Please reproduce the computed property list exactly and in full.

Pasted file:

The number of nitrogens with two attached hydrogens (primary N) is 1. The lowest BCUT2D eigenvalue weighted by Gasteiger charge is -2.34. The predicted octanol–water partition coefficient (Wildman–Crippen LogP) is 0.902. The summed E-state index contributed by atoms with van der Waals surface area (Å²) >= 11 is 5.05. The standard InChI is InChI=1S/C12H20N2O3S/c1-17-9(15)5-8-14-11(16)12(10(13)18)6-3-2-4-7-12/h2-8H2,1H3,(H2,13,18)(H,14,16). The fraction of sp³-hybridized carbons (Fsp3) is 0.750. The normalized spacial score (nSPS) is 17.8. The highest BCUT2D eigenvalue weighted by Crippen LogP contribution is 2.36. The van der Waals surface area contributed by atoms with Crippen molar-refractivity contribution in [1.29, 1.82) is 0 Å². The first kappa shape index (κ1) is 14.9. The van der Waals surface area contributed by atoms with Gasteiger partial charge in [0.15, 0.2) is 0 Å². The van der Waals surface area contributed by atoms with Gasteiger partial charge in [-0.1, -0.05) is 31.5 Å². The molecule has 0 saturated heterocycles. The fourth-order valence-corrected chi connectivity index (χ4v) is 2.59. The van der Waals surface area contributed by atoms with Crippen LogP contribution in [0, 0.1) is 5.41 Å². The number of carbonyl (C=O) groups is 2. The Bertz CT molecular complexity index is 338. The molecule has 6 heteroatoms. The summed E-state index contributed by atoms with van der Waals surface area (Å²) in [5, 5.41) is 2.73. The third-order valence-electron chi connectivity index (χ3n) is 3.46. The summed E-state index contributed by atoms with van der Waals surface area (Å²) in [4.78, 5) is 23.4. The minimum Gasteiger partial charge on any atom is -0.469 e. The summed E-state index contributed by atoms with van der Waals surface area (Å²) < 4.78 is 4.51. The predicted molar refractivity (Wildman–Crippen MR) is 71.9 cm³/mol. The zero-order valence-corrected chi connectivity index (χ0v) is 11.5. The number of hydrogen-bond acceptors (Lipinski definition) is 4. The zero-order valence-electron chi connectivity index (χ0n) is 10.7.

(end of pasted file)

The number of nitrogens with two attached hydrogens (primary N) is 1. The lowest BCUT2D eigenvalue weighted by Gasteiger charge is -2.34. The predicted octanol–water partition coefficient (Wildman–Crippen LogP) is 0.902. The summed E-state index contributed by atoms with van der Waals surface area (Å²) >= 11 is 5.05. The standard InChI is InChI=1S/C12H20N2O3S/c1-17-9(15)5-8-14-11(16)12(10(13)18)6-3-2-4-7-12/h2-8H2,1H3,(H2,13,18)(H,14,16). The fraction of sp³-hybridized carbons (Fsp3) is 0.750. The normalized spacial score (nSPS) is 17.8. The highest BCUT2D eigenvalue weighted by Crippen LogP contribution is 2.36. The van der Waals surface area contributed by atoms with Crippen molar-refractivity contribution in [1.29, 1.82) is 0 Å². The first kappa shape index (κ1) is 14.9. The van der Waals surface area contributed by atoms with Gasteiger partial charge in [0.15, 0.2) is 0 Å². The van der Waals surface area contributed by atoms with Gasteiger partial charge in [-0.1, -0.05) is 31.5 Å². The molecule has 0 saturated heterocycles. The fourth-order valence-corrected chi connectivity index (χ4v) is 2.59. The van der Waals surface area contributed by atoms with Crippen LogP contribution in [0, 0.1) is 5.41 Å². The number of carbonyl (C=O) groups is 2. The Bertz CT molecular complexity index is 338. The molecule has 6 heteroatoms. The summed E-state index contributed by atoms with van der Waals surface area (Å²) in [5, 5.41) is 2.73. The third-order valence-electron chi connectivity index (χ3n) is 3.46. The summed E-state index contributed by atoms with van der Waals surface area (Å²) in [4.78, 5) is 23.4. The minimum Gasteiger partial charge on any atom is -0.469 e. The summed E-state index contributed by atoms with van der Waals surface area (Å²) < 4.78 is 4.51. The predicted molar refractivity (Wildman–Crippen MR) is 71.9 cm³/mol. The zero-order valence-corrected chi connectivity index (χ0v) is 11.5. The number of hydrogen-bond acceptors (Lipinski definition) is 4. The zero-order valence-electron chi connectivity index (χ0n) is 10.7.